Every businessperson wants to avoid failure. Here, we outline some of the main reasons franchises fail and how you can take steps to make sure your venture is successful.
Research shows that 97 percent of franchises run in profitability and less than five percent experience a change in ownership. But while only a small minority of franchises fail, it is important to understand the potential hazards of the franchising model. There are many factors that can negatively affect a franchise unit’s profitability and result in failure. Let’s run through the pitfalls to avoid.
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1. Setting up in an unsuitable location
A franchise’s location is key to its success. It should:
- Have sufficient demand for the business’ products or services
- Not have too much competition from similar businesses
If the franchisee fails to satisfy both of these criteria, they may struggle to make enough sales to cover their overheads. A franchise failure could also occur if the territory is too small, as this could prevent the business from attracting a good number of customers.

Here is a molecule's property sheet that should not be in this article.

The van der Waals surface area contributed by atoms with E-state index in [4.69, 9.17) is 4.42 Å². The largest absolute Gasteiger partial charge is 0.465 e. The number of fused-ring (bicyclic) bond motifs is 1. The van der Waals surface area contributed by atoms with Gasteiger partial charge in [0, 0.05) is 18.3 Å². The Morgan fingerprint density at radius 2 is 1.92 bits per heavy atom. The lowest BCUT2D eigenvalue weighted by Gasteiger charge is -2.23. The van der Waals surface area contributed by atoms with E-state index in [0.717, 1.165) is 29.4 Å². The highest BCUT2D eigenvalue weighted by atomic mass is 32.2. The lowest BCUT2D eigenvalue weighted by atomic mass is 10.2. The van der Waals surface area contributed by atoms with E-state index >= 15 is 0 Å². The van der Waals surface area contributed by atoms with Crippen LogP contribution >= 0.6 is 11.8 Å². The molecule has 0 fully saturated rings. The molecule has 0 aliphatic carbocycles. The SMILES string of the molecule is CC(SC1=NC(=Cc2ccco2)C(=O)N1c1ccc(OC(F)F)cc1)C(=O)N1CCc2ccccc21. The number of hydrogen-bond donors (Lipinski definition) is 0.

Doughnut franchise, Krispy Kreme is just one of the businesses to have made the mistake of launching new units in unsuitable locations. Between 2003 and 2004, it expanded significantly, but while second quarter revenues grew by 15 percent, same store income only increased by one percent. This indicates that demand wasn’t strong enough to support so many outlets in their territories, and demonstrates the danger of oversaturating the market.